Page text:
Lakewood has long been known as “The City of Homes,” and I am dedicated to continuing this legacy. An important part of that tradition is that Lakewood residents across all economic spectrums can find an affordable place to call home. However, the latest mass appraisal of property by the County Fiscal Officer has generated justified concerns from our homeowners, residents, and the community at-large that I also share. While Ohio’s state laws place the determination of property tax values completely in the hands of Cuyahoga County, and the City of Lakewood cannot change those valuations, I want to address these concerns here and share some important information.

The increased County assessed values follow larger market trends that show the costs of housing is going up swiftly. They also prove that Lakewood is a highly desirable place to live and own a home. But rising prices and the rise in taxes that accompany them also affect people’s bottom lines – especially those with fixed or limited incomes such as our seniors, the disabled, and those just struggling to make ends meet. Although your total property tax will not rise in proportion to the increased County assessed value of your property, this still represents an affordability issue that I am committed to addressing to ensure Lakewood’s status as a place where people from all walks of life can find a home and stay for life.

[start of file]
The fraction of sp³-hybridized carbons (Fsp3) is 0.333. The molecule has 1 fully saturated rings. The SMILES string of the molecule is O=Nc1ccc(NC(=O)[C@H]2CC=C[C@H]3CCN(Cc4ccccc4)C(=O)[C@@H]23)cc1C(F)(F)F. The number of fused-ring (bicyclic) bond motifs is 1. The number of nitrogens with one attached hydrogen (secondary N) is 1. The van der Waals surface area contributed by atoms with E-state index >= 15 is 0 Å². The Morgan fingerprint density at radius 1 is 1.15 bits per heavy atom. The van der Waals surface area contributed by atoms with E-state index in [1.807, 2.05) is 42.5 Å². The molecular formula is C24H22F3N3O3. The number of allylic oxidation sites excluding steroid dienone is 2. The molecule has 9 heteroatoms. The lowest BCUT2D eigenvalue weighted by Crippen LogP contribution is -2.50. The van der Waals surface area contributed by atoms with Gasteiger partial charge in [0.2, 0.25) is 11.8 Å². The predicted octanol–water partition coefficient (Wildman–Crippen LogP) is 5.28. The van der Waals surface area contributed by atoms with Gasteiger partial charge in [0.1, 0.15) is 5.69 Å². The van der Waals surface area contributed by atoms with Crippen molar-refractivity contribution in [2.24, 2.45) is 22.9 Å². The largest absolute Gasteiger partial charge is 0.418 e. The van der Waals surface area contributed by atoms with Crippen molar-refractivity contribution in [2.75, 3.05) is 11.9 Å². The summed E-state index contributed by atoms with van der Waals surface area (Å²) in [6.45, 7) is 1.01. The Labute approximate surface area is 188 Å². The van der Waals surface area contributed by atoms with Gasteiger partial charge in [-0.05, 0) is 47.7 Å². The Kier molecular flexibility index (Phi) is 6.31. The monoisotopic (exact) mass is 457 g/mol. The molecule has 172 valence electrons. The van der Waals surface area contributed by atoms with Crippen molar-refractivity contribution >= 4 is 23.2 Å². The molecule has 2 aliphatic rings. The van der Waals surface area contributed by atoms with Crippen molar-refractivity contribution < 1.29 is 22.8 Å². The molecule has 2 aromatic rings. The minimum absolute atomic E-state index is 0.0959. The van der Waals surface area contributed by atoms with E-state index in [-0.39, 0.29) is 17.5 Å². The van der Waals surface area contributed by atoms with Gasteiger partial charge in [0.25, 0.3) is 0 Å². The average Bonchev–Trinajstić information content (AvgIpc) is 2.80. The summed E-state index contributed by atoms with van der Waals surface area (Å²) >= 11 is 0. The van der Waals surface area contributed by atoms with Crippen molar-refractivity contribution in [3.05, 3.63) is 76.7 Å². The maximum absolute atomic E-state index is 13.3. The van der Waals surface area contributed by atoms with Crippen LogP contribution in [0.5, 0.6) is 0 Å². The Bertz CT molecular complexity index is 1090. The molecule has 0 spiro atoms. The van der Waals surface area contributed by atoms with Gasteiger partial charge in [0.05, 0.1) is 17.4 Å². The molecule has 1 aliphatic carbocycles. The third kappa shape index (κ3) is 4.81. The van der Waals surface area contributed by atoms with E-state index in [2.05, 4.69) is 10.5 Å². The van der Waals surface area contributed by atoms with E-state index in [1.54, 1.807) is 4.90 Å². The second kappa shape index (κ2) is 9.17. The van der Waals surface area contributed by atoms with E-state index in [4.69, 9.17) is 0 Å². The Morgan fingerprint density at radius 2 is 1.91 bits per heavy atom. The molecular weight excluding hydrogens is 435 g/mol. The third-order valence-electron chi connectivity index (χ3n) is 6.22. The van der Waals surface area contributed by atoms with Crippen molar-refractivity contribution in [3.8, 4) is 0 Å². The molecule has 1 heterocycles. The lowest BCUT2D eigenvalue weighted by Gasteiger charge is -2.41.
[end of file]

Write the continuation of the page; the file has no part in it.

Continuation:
Read Full Story
Volume 17, Issue 21, Posted 1:25 PM, 10.20.2021

Harding Hosts 6th Grade Math In Business Symposium